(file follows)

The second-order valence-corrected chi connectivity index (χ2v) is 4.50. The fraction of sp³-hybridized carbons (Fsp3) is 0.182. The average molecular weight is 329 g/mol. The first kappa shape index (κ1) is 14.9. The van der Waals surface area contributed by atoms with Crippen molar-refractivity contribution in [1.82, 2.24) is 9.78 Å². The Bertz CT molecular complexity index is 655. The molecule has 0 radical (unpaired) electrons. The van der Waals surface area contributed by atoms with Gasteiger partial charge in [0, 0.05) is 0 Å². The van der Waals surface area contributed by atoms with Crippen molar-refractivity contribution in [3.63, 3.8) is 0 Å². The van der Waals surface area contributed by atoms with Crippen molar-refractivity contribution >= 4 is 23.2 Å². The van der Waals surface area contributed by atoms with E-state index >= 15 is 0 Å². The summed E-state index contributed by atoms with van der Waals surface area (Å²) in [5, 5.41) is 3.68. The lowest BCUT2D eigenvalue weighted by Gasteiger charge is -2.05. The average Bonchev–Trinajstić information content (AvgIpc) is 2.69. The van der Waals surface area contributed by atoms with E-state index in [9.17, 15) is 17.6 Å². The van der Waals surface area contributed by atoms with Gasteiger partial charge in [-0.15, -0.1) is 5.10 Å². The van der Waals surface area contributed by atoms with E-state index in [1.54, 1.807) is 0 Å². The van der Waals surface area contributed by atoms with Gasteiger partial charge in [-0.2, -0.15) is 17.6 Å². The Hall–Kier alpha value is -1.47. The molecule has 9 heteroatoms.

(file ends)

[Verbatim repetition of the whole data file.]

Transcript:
The second-order valence-corrected chi connectivity index (χ2v) is 4.50. The fraction of sp³-hybridized carbons (Fsp3) is 0.182. The average molecular weight is 329 g/mol. The first kappa shape index (κ1) is 14.9. The van der Waals surface area contributed by atoms with Crippen molar-refractivity contribution in [1.82, 2.24) is 9.78 Å². The Bertz CT molecular complexity index is 655. The molecule has 0 radical (unpaired) electrons. The van der Waals surface area contributed by atoms with Gasteiger partial charge in [0, 0.05) is 0 Å². The van der Waals surface area contributed by atoms with Crippen molar-refractivity contribution in [3.63, 3.8) is 0 Å². The van der Waals surface area contributed by atoms with Crippen molar-refractivity contribution >= 4 is 23.2 Å². The van der Waals surface area contributed by atoms with E-state index >= 15 is 0 Å². The summed E-state index contributed by atoms with van der Waals surface area (Å²) in [5, 5.41) is 3.68. The lowest BCUT2D eigenvalue weighted by Gasteiger charge is -2.05. The average Bonchev–Trinajstić information content (AvgIpc) is 2.69. The van der Waals surface area contributed by atoms with E-state index in [9.17, 15) is 17.6 Å². The van der Waals surface area contributed by atoms with Gasteiger partial charge in [-0.15, -0.1) is 5.10 Å². The van der Waals surface area contributed by atoms with E-state index in [1.54, 1.807) is 0 Å². The van der Waals surface area contributed by atoms with Gasteiger partial charge in [-0.2, -0.15) is 17.6 Å². The Hall–Kier alpha value is -1.47. The molecule has 9 heteroatoms.